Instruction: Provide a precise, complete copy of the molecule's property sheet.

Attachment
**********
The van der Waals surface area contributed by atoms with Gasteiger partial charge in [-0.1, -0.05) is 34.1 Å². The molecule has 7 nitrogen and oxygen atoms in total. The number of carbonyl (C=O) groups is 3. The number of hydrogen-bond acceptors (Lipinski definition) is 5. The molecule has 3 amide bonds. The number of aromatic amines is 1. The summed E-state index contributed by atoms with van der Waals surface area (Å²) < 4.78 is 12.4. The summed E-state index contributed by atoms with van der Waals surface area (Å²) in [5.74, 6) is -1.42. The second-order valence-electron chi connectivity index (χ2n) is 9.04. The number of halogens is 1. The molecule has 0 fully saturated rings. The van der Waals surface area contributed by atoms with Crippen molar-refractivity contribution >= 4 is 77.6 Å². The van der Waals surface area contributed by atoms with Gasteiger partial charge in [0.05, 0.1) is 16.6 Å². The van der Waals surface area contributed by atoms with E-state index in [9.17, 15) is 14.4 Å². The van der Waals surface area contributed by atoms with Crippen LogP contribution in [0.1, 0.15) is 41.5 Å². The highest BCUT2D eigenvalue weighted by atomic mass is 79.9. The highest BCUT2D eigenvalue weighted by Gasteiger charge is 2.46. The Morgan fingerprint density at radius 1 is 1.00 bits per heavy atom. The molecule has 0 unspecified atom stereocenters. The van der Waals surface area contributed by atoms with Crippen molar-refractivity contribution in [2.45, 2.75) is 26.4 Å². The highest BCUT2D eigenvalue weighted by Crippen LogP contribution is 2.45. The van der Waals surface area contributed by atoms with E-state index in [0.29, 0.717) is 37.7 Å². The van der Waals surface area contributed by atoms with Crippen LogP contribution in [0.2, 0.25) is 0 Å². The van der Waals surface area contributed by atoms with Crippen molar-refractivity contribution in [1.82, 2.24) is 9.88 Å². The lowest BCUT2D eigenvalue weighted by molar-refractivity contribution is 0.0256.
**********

The van der Waals surface area contributed by atoms with Gasteiger partial charge in [-0.1, -0.05) is 34.1 Å². The molecule has 7 nitrogen and oxygen atoms in total. The number of carbonyl (C=O) groups is 3. The number of hydrogen-bond acceptors (Lipinski definition) is 5. The molecule has 3 amide bonds. The number of aromatic amines is 1. The summed E-state index contributed by atoms with van der Waals surface area (Å²) < 4.78 is 12.4. The summed E-state index contributed by atoms with van der Waals surface area (Å²) in [5.74, 6) is -1.42. The second-order valence-electron chi connectivity index (χ2n) is 9.04. The number of halogens is 1. The molecule has 0 fully saturated rings. The van der Waals surface area contributed by atoms with Crippen molar-refractivity contribution >= 4 is 77.6 Å². The van der Waals surface area contributed by atoms with Gasteiger partial charge in [0.05, 0.1) is 16.6 Å². The van der Waals surface area contributed by atoms with E-state index in [9.17, 15) is 14.4 Å². The van der Waals surface area contributed by atoms with Crippen LogP contribution in [0.1, 0.15) is 41.5 Å². The highest BCUT2D eigenvalue weighted by atomic mass is 79.9. The highest BCUT2D eigenvalue weighted by Gasteiger charge is 2.46. The Morgan fingerprint density at radius 1 is 1.00 bits per heavy atom. The molecule has 0 unspecified atom stereocenters. The van der Waals surface area contributed by atoms with Crippen molar-refractivity contribution in [2.45, 2.75) is 26.4 Å². The highest BCUT2D eigenvalue weighted by Crippen LogP contribution is 2.45. The van der Waals surface area contributed by atoms with E-state index in [0.29, 0.717) is 37.7 Å². The van der Waals surface area contributed by atoms with Crippen LogP contribution in [0.2, 0.25) is 0 Å². The van der Waals surface area contributed by atoms with Crippen molar-refractivity contribution in [1.82, 2.24) is 9.88 Å². The lowest BCUT2D eigenvalue weighted by molar-refractivity contribution is 0.0256.